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Which movies would you recast?

Avenging the Avengers

I recently wrote a piece (“Whedon’s Binary”) critiquing the way gender expression is treated in the Joss Whedon Avengers universe for the Joss Whedon Roundtable over at Hooded Utilitarian. This entry will be a first for me – a response to my HU piece (yes, I’ve progressed to actually arguing with myself). The HU piece was fun for me, but it was written entirely from the perspective of critical distance. I actually really enjoyed both Avengers films. So, as a lighthearted counterpoint to my original article (albeit from a slightly different angle than gender expression), I present to you: Five Feminist Moments from the Joss Whedon Avengers Universe: 1) When Black Widow pretends to be a helpless victim before kicking ass in the opening scene to the 2012 Avengers. She doesn’t require the villain to conveniently “mess up”, freeing herself only once she has the information she needs, proving her command of the entire situation. 2) When Black Widow successfully tricks Loki into revealing his secret plan by pretending to be an emotional “silly girl”. Loki mocks her emotions and gives away his angle …

Turning Point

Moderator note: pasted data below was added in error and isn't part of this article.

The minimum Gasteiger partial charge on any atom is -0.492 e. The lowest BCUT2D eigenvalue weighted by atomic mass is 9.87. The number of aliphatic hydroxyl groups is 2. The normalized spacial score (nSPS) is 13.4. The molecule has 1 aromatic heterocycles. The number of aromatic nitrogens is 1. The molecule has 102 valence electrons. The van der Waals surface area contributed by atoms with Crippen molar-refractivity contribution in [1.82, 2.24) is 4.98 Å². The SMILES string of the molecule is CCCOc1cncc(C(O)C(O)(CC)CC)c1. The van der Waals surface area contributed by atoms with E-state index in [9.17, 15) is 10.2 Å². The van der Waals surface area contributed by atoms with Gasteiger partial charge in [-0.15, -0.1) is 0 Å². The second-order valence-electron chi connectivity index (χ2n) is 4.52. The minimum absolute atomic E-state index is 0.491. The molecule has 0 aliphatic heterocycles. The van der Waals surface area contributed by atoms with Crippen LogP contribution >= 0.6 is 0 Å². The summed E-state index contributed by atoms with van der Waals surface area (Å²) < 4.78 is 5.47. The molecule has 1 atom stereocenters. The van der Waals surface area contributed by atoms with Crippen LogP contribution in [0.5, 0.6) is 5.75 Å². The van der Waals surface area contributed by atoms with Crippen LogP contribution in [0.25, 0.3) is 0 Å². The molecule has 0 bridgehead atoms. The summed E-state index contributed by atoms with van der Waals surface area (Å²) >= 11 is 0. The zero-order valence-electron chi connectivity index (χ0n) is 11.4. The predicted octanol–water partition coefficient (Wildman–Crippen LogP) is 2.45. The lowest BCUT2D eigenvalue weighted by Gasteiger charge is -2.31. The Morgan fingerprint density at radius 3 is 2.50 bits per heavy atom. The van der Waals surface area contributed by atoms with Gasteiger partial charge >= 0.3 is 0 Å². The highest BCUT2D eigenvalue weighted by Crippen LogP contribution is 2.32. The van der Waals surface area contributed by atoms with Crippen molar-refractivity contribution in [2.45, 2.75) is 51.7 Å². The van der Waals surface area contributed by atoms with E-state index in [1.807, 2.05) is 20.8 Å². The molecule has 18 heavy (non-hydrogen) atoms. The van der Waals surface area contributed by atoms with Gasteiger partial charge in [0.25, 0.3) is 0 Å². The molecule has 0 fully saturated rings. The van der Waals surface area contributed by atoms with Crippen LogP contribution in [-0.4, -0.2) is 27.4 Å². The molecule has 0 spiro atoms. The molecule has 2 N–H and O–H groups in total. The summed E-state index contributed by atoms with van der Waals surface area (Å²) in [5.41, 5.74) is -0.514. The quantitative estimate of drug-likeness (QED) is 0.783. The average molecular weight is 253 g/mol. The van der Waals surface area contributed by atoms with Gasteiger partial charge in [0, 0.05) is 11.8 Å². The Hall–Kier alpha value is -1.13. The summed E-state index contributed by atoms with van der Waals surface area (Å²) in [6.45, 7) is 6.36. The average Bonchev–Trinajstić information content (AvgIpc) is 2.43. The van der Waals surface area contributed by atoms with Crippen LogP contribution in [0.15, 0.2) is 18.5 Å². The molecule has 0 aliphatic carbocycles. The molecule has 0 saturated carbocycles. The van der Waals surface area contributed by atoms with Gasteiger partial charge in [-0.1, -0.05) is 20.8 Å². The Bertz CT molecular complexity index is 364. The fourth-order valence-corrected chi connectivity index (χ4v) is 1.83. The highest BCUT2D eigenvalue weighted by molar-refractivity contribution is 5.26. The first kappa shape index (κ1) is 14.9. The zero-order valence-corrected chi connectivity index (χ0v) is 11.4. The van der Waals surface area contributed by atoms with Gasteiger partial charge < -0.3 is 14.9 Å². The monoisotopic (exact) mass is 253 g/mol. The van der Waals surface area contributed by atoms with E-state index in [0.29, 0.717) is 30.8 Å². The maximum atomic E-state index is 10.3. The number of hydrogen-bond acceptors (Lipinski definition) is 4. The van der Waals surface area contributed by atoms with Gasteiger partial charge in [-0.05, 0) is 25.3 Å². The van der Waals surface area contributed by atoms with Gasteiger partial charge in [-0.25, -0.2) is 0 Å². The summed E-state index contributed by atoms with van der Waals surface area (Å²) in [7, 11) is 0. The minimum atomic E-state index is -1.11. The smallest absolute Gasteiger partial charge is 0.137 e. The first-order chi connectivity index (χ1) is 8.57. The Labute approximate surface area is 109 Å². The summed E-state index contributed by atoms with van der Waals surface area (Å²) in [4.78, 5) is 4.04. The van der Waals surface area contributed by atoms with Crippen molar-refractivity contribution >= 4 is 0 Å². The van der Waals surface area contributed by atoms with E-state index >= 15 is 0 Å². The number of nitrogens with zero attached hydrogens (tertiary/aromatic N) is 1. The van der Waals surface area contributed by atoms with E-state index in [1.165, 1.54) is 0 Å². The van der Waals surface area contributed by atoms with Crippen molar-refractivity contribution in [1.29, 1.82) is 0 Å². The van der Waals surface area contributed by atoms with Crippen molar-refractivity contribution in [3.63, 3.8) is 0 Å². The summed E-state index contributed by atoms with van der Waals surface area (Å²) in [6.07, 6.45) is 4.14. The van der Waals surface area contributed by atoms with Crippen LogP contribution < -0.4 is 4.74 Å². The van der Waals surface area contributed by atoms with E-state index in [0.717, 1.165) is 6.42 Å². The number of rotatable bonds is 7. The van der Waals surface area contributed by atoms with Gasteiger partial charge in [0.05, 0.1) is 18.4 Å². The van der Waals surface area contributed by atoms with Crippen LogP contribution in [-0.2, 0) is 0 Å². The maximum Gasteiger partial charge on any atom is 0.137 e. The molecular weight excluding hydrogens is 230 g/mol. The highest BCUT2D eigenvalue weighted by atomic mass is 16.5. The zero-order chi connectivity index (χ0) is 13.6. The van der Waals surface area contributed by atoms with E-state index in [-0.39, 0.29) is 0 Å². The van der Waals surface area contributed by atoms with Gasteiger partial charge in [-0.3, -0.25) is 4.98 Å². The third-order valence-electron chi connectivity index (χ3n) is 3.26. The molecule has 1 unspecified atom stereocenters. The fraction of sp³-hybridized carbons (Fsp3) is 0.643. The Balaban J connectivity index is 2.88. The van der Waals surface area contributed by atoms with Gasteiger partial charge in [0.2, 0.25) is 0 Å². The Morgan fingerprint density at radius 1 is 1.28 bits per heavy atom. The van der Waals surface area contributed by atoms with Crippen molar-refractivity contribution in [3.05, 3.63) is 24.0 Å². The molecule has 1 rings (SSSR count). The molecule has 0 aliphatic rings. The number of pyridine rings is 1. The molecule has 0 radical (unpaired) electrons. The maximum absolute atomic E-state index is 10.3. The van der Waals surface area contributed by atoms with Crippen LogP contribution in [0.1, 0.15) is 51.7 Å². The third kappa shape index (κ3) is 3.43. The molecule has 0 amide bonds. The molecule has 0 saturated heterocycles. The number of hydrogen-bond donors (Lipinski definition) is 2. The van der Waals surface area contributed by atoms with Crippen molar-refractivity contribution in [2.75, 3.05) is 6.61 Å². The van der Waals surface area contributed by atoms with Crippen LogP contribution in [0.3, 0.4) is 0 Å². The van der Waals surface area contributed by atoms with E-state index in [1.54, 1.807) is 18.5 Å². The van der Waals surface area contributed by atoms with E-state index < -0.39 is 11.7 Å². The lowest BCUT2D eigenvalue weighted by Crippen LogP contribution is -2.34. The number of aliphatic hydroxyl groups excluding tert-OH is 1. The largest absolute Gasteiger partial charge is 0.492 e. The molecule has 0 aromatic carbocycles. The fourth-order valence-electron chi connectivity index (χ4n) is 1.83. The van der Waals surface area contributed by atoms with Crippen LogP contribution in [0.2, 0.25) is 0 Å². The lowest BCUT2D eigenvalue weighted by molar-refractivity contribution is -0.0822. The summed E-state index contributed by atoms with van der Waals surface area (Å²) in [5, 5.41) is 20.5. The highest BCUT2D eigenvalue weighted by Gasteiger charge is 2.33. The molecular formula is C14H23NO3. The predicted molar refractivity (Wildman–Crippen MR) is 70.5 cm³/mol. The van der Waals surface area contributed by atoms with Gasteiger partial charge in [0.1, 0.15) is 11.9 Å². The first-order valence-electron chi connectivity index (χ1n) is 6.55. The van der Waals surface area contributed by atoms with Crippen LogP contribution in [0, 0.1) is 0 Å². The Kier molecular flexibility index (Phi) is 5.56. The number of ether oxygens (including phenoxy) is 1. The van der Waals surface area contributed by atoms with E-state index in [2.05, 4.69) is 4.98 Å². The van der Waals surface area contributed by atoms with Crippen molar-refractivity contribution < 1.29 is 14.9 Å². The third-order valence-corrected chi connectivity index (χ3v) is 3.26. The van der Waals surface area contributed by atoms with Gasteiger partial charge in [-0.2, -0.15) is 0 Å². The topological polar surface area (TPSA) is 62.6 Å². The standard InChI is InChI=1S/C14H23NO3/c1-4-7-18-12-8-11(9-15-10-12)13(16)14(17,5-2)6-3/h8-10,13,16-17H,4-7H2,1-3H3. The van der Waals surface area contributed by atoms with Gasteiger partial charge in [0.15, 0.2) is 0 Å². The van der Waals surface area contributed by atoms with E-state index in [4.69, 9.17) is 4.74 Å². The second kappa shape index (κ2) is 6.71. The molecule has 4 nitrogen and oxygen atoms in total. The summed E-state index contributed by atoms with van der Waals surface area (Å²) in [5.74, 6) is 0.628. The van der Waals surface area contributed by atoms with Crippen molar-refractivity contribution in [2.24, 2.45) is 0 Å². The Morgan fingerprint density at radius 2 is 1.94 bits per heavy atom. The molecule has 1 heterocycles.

“Until I saw people who looked like me, doing the things I wanted to do, I wasn’t sure it was a possibility” – Lupita Nyong’o My motivations for creating are twofold: First, I watched Colin Stokes’ two excellent TED talks on gender and racial diversity in film. Mr. Stokes introduced me to Bechdel test, which serves as a lower-bound test for the representation of female characters in film. To pass the test, a movie must script: 1) at least two (named) female characters, 2) who speak to each other, 3) about something other than a man. That’s it. A movie passes the test if two female characters say nothing other than good morning to each other. And yet only about 60% of the movies produced since 1970 pass. The Bechdel test is not a new concept. Invented by Liz Wallace, it was popularized by Alison Bechdel in a 1985 comic strip. This was, however, the first I’d heard of it. I had somehow made it through several college film classes without ever coming across the …